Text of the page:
We can sit in silence.
Too often we assume writing must commence the moment an assignment is given and yet those of us who do write regularly know how much writing happens before we actually write any sentences. I need silence to write. I need inspiration. I need to find something that is worth writing about. This is where free choice is so powerful in our writing curriculum, but so is wait-time, quiet, and a way to manipulate the learning environment to work for the individual. My students know that when they write they are expected to make the room work for them, not the other way around, so they do. And they sometimes stare into space for a really long time, but almost always, they finally start to write. And those that don’t? Well, they are a conversation waiting to happen.
We can provide self-chosen support.
I used to partner students up by need, by whatever skill they needed to work on. Now I ask my students to please find a partner or two to work with as they process through their writing, rather than artificially pair them up. Why? Because sharing your writing is a vulnerable process. Sharing your writing and asking someone for feedback can make or break future writing. Because when I write I self-select those that will see my unfinished work so that I know that they are judging the work and not me.
We can give breaks.
Writing is hard work. Even as 7th graders, some of my students do not have the stamina to do writing well for more than fifteen minutes. That is ok, as long as we are aware of it. For my most ardent non-writers we try to give breaks, sometimes through conferencing, but others time just a movement or water break, so they can shake their hands, clear their minds, and recapture the energy they were feeling before.
We can be honest.
I speak about my own writing process with my students as we explore our writing lives. I speak of the frustration, of how hard it can be to receive criticism, of how I get in writing slumps, how I seek out inspiration. I tell them that there are millions of ways to write, that none of them are perfect, but that what matters is that they find their own path. That they experiment, that they explore, that they do not give up even when they are certain that writing will never be anything they actually will need for anything. I ask for their concerns and complaints, they share their needs so that I can try to adapt the writing curriculum to fit their needs.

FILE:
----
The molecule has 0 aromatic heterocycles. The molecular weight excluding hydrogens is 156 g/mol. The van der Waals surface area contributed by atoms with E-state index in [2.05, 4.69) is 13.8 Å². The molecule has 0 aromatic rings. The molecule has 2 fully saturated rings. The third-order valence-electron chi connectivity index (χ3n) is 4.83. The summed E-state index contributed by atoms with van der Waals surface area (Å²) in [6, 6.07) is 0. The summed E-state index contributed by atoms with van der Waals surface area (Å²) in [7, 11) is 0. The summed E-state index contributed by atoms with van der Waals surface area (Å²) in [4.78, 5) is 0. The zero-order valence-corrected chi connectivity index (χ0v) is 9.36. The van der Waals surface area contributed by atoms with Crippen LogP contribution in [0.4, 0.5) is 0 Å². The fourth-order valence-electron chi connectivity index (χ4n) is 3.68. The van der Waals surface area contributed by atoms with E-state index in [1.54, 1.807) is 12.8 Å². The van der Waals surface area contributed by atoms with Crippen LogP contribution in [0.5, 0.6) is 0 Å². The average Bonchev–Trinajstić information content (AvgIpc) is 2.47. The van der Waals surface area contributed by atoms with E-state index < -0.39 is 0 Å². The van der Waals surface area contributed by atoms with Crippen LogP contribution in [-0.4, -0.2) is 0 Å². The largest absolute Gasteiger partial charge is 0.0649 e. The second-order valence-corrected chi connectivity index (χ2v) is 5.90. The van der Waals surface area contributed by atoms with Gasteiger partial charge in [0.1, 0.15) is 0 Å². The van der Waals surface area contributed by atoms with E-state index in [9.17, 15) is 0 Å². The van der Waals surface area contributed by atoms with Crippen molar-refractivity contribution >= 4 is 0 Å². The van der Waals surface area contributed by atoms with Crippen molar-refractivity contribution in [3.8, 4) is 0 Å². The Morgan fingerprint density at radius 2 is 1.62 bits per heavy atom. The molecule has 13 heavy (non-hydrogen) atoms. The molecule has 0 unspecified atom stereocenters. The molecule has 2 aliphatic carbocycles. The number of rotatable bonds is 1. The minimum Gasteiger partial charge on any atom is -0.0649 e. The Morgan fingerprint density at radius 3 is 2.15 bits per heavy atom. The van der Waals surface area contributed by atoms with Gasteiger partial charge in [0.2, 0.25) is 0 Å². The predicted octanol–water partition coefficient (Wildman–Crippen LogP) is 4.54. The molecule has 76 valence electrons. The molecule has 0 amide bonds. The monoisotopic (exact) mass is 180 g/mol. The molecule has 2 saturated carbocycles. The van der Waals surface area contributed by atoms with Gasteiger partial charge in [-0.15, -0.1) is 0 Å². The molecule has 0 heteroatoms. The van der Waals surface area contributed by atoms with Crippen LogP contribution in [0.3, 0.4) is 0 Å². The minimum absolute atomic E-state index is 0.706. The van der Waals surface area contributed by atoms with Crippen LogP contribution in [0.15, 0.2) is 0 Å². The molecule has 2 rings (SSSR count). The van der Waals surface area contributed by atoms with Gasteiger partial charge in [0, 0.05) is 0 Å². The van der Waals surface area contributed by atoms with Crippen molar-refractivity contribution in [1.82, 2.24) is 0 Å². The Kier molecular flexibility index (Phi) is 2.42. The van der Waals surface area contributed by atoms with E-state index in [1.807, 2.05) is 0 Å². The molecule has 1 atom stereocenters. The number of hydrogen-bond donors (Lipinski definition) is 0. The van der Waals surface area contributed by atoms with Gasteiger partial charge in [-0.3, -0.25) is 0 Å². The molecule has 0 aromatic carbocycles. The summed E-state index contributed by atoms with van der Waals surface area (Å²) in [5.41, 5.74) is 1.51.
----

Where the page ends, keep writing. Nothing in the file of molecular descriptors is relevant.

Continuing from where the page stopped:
We can make it matter.
My students rarely write in isolation. Their bigger projects almost always extend beyond the classroom to make a difference in the lives of others. To make a mark in the world around them. Sharing our writing globally has helped some students realize the direct impact that their words can have on others. Giving them tools such as blogging or simply sharing through Google docs, have made them realize that what they write can matter to others beyond our classroom walls. That their opinion may shape the opinion of someone else. That what they write may provoke an emotion in others. It is not the ultimate solution, there are still children who fight me, who fight themselves, every step of the way. But it’s a start. It is a way to try to make writing seen as something important, rather than just something we do in school, never to be applied to the real world.